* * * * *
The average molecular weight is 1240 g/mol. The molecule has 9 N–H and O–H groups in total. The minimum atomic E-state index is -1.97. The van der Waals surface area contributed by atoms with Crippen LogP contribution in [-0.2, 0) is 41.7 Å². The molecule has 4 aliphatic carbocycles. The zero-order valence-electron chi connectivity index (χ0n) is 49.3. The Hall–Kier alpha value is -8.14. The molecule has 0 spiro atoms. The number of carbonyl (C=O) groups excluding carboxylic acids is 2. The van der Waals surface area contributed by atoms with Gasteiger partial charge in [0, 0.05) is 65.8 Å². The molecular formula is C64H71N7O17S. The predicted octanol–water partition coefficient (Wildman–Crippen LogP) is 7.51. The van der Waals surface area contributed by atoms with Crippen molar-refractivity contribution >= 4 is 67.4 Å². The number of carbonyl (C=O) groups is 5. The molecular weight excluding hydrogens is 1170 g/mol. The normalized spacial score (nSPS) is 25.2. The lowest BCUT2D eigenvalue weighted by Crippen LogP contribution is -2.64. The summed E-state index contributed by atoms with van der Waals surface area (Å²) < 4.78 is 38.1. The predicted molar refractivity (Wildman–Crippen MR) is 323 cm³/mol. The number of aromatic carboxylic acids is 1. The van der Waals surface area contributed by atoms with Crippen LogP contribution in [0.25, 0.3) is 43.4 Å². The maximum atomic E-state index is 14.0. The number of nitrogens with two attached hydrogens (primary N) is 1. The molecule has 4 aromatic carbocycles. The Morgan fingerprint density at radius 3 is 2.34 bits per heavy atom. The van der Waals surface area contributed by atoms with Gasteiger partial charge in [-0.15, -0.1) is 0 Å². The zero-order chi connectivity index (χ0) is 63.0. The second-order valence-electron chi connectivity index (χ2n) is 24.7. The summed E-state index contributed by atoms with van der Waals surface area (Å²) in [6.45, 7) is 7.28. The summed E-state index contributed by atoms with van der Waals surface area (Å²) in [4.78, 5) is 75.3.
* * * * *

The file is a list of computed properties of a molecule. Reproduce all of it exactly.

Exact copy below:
The average molecular weight is 1240 g/mol. The molecule has 9 N–H and O–H groups in total. The minimum atomic E-state index is -1.97. The van der Waals surface area contributed by atoms with Crippen LogP contribution in [-0.2, 0) is 41.7 Å². The molecule has 4 aliphatic carbocycles. The zero-order valence-electron chi connectivity index (χ0n) is 49.3. The Hall–Kier alpha value is -8.14. The molecule has 0 spiro atoms. The number of carbonyl (C=O) groups excluding carboxylic acids is 2. The van der Waals surface area contributed by atoms with Gasteiger partial charge in [0, 0.05) is 65.8 Å². The molecular formula is C64H71N7O17S. The predicted octanol–water partition coefficient (Wildman–Crippen LogP) is 7.51. The van der Waals surface area contributed by atoms with Crippen molar-refractivity contribution >= 4 is 67.4 Å². The number of carbonyl (C=O) groups is 5. The molecular weight excluding hydrogens is 1170 g/mol. The normalized spacial score (nSPS) is 25.2. The lowest BCUT2D eigenvalue weighted by Crippen LogP contribution is -2.64. The summed E-state index contributed by atoms with van der Waals surface area (Å²) < 4.78 is 38.1. The predicted molar refractivity (Wildman–Crippen MR) is 323 cm³/mol. The number of aromatic carboxylic acids is 1. The van der Waals surface area contributed by atoms with Crippen LogP contribution in [0.25, 0.3) is 43.4 Å². The maximum atomic E-state index is 14.0. The number of nitrogens with two attached hydrogens (primary N) is 1. The molecule has 4 aromatic carbocycles. The Morgan fingerprint density at radius 3 is 2.34 bits per heavy atom. The van der Waals surface area contributed by atoms with Gasteiger partial charge in [-0.15, -0.1) is 0 Å². The zero-order chi connectivity index (χ0) is 63.0. The second-order valence-electron chi connectivity index (χ2n) is 24.7. The summed E-state index contributed by atoms with van der Waals surface area (Å²) in [6.45, 7) is 7.28. The summed E-state index contributed by atoms with van der Waals surface area (Å²) in [4.78, 5) is 75.3.